Diving into JTAG - Overview (Part 1)

As the first segment of a three-part series on JTAG, this post will give an overview of JTAG to set up some more in-depth discussions on debugging and JTAG Boundary-Scan. We will dive into the intricacies of the interface, such as the Test Access Port (TAP), key registers, instructions, and JTAG’s finite state machine.


JTAG (Joint Test Action Group) is a specialized hardware interface based on the IEEE 1149.1 standard. This interface is designed to connect complex chips and devices to standard test and debugging hardware.

Nowadays JTAG is mainly used for:

  • Output control of microcircuits
  • Testing of printed circuit boards
  • Flashing of microchips with memory
  • Chip software debugging

The testing method implemented in the standard is called Boundary Scan. The name reflects the idea of the process: Functional blocks within the chip are isolated, and specific signal combinations are applied to their inputs. The state of each block’s output is then evaluated. The whole process is performed by special commands via the JTAG interface, and no physical intervention is required.

Test Access Point (TAP)

The Test Access Port (TAP) is one of the key elements of the JTAG protocol designed to control and configure chips connected to the JTAG chain.

The TAP operates as a simple finite-state machine that is controlled by the TMS (Test Mode Select) signal. It allows access to the internal registers of microcontrollers and other devices through JTAG commands.

Each device connected to the JTAG chain has its own TAP, which consists of the IR (Instruction Register) and DR (Data Register) registers. The IR the register is used to select the instruction to be executed on the device and the DR the register is used to transfer data.

Control signals

The Test Access Port comprises four mandatory signals (TCK, TMS, TDI, TDO) and one optional signal (TRST).

  • TDI (Test Data Input) — test data input. The commands and data are inserted into the chip through this pin on the rising edge of the signal TCK.
  • TDO (Test Data Output) — serial data output. Commands and data are output from the chip through this pin on the falling edge of the signal TCK.
  • TCK (Test Clock) — clock input.
  • TMS (Test Mode Select) — controls the transitions between states of the finite state machine TAP.
  • TRST (Test Reset) — reset signal of the TAP finite state machine.

The standard is that the JTAG module reads data from the TMS and TDI lines on the rising edge of the TCK line. The JTAG module in any chip must also change the logic value on the TDO line on the falling edge of TCK. In the diagram below, the moments of reading data by the JTAG module are shown with the red dotted line and the moments of writing data are shown with the green dotted line.

JTAG control signals


The TAP state machine allows access to two special registers, the IR, and a symbolic register called DR.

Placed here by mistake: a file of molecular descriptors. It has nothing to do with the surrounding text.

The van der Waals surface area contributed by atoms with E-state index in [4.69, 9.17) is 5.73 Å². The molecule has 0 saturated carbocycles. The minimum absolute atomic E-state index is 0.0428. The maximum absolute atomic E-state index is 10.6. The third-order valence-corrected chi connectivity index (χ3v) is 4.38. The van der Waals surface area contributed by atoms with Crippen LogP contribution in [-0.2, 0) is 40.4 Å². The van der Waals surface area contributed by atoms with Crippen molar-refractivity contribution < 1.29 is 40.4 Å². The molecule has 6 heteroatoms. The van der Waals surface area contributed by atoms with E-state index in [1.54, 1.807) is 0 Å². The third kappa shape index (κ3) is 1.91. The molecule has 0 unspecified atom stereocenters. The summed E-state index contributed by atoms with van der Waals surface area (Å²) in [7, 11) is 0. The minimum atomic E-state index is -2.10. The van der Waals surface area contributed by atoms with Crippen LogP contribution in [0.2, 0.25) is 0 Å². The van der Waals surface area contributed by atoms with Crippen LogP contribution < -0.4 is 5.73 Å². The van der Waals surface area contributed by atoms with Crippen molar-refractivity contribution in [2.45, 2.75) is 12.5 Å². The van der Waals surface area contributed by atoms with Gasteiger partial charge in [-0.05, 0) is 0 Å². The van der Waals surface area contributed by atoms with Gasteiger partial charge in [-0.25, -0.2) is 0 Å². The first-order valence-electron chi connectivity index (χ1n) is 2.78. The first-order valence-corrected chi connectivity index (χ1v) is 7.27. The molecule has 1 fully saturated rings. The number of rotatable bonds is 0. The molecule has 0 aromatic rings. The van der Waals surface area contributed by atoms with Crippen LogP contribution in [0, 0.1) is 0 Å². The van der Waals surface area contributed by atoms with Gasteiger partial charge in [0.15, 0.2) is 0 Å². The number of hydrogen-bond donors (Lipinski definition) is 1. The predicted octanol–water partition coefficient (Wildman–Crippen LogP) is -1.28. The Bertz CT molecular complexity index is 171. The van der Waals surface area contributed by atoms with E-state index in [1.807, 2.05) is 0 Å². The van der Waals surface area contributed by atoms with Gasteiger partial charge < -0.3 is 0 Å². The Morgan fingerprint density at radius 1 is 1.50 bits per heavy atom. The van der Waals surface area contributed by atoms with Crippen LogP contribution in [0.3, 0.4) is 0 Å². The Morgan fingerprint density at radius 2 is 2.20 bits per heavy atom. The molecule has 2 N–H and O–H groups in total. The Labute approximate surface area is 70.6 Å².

The instruction registers store the current instruction to be executed. The value of this register is used by the TAP controller to decide what to do with incoming signals. The most commonly used instruction specifies which data register the incoming data should go into.

The Data Register is a placeholder for the register that is currently selected with the current content of the IR. Thus, IR is an index into a number of registers, and DR is the currently selected register. There are three main types of data registers:

  • BSR (Boundary Scan Register) — The main register for testing. It is used to transfer data to and from the pins of the chip.
  • BYPASS is a single-bit register that transfers data from TDI to TDO. It allows testing other chips connected in series with minimum delays.
  • IDCODES — stores the ID code and revision number of the chip.


In the picture above you can see an approximate illustration of the principle of operation of the DR register: the switchers SW3 and SW4 choose the current register depending on the instruction in IR.

The size of the IR is implementation specific and usually varies between 4 and 32 bits. Since the selected register is directly accessed when scanning DR, the size DR depends on the current instruction.

JTAG registers are an important part of the microcontroller debugging process because they allow you to control and monitor the state of the microcontroller during program execution. Each microcontroller manufacturer may use its own JTAG registers, so you should consult the documentation of your particular microcontroller for details on the JTAG registers it supports.

Shift register

Data transfer (read/write) in the JTAG protocol is performed by the shift register principle. In a shift register, the data is transferred sequentially, bit by bit, one per clock cycle.


This register is located between the TDI and TDO pins and is used to receive information from the TDI pin and output information to the TDO pin. Every time you want to write something to the TAP via JTAG protocol - you set the necessary signals to the TDI pin - these signals are synchronously written to the shift register starting from the highest bit and gradually moving to the lowest bit of the register with each new clock, and the value of the lowest bit of the shift register with each clock is moved to the TDO pin, from which we can read it.

Note: I have not found detailed information about this anywhere, but from a general understanding, I can assume that for each register accessible via JTAG protocol, there is a separate version of the shift register. I.e. assuming we have we have a TAP with IR register 4 bits length, BYPASS register 1 bit length, IDCODE register 32 bits length, then for each of these registers there will be a separate version of the shift register which will be integrated into the scan chain between TDI and TDO pins every time the corresponding IR, BYPASS, or IDCODE registers are selected. But this is just my assumption, which has not been documented yet.

JTAG Instruction

JTAG instructions are commands that interact with the TAP, enabling test, debug, programming, and configuration functions.

As described in the previous chapter even though selecting an instruction will usually not directly trigger any action, merely select the proper register as DR.

Let’s look at some of the most common instructions.

The IDCODE instruction

The IDCODE instruction in JTAG is used to get the unique identifier of the device connected to the JTAG circuit. Each device that supports JTAG has its own unique ID code, which can be read using the IDCODE command. This can be useful to identify the device type, manufacturer, and version.

This identifier is 32-bit in size and consists of next fields:


So when you load IDCODE instruction in IR register this will force the IDCODE register to be selected as the data register.

The BYPASS instruction

The BYPASS instruction in the JTAG protocol allows you to bypass one or more components in the JTAG chain without including them in the scan chain. This can be useful when the device does not support JTAG protocol commands or when you want to check other components in the chain.